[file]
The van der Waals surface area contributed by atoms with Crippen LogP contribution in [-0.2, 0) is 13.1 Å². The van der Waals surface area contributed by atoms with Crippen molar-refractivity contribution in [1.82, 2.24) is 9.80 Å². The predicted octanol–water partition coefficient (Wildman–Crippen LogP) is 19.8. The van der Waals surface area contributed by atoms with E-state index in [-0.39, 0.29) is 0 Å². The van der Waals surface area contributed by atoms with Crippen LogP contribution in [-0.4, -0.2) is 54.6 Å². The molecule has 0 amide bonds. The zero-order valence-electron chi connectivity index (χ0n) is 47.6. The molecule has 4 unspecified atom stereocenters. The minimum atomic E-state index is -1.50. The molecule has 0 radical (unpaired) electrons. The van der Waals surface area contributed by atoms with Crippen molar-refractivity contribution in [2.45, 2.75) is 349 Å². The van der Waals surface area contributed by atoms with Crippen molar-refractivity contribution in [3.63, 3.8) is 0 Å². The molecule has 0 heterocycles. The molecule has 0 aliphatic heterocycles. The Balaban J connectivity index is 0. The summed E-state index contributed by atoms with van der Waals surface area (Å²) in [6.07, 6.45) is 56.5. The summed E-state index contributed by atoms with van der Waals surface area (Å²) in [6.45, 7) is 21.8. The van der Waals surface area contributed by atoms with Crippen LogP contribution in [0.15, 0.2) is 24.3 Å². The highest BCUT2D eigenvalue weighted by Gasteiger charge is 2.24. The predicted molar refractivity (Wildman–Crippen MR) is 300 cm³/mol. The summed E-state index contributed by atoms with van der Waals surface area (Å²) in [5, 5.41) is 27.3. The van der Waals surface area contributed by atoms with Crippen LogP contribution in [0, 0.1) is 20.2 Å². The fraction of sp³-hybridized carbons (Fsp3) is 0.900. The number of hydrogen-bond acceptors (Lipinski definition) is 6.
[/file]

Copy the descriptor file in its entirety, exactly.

The van der Waals surface area contributed by atoms with Crippen LogP contribution in [-0.2, 0) is 13.1 Å². The van der Waals surface area contributed by atoms with Crippen molar-refractivity contribution in [1.82, 2.24) is 9.80 Å². The predicted octanol–water partition coefficient (Wildman–Crippen LogP) is 19.8. The van der Waals surface area contributed by atoms with E-state index in [-0.39, 0.29) is 0 Å². The van der Waals surface area contributed by atoms with Crippen LogP contribution in [-0.4, -0.2) is 54.6 Å². The molecule has 0 amide bonds. The zero-order valence-electron chi connectivity index (χ0n) is 47.6. The molecule has 4 unspecified atom stereocenters. The minimum atomic E-state index is -1.50. The molecule has 0 radical (unpaired) electrons. The van der Waals surface area contributed by atoms with Crippen molar-refractivity contribution in [2.45, 2.75) is 349 Å². The van der Waals surface area contributed by atoms with Crippen molar-refractivity contribution in [3.63, 3.8) is 0 Å². The molecule has 0 heterocycles. The molecule has 0 aliphatic heterocycles. The Balaban J connectivity index is 0. The summed E-state index contributed by atoms with van der Waals surface area (Å²) in [6.07, 6.45) is 56.5. The summed E-state index contributed by atoms with van der Waals surface area (Å²) in [6.45, 7) is 21.8. The van der Waals surface area contributed by atoms with Crippen LogP contribution in [0.15, 0.2) is 24.3 Å². The highest BCUT2D eigenvalue weighted by Gasteiger charge is 2.24. The predicted molar refractivity (Wildman–Crippen MR) is 300 cm³/mol. The summed E-state index contributed by atoms with van der Waals surface area (Å²) in [5, 5.41) is 27.3. The van der Waals surface area contributed by atoms with Crippen LogP contribution in [0, 0.1) is 20.2 Å². The fraction of sp³-hybridized carbons (Fsp3) is 0.900. The number of hydrogen-bond acceptors (Lipinski definition) is 6.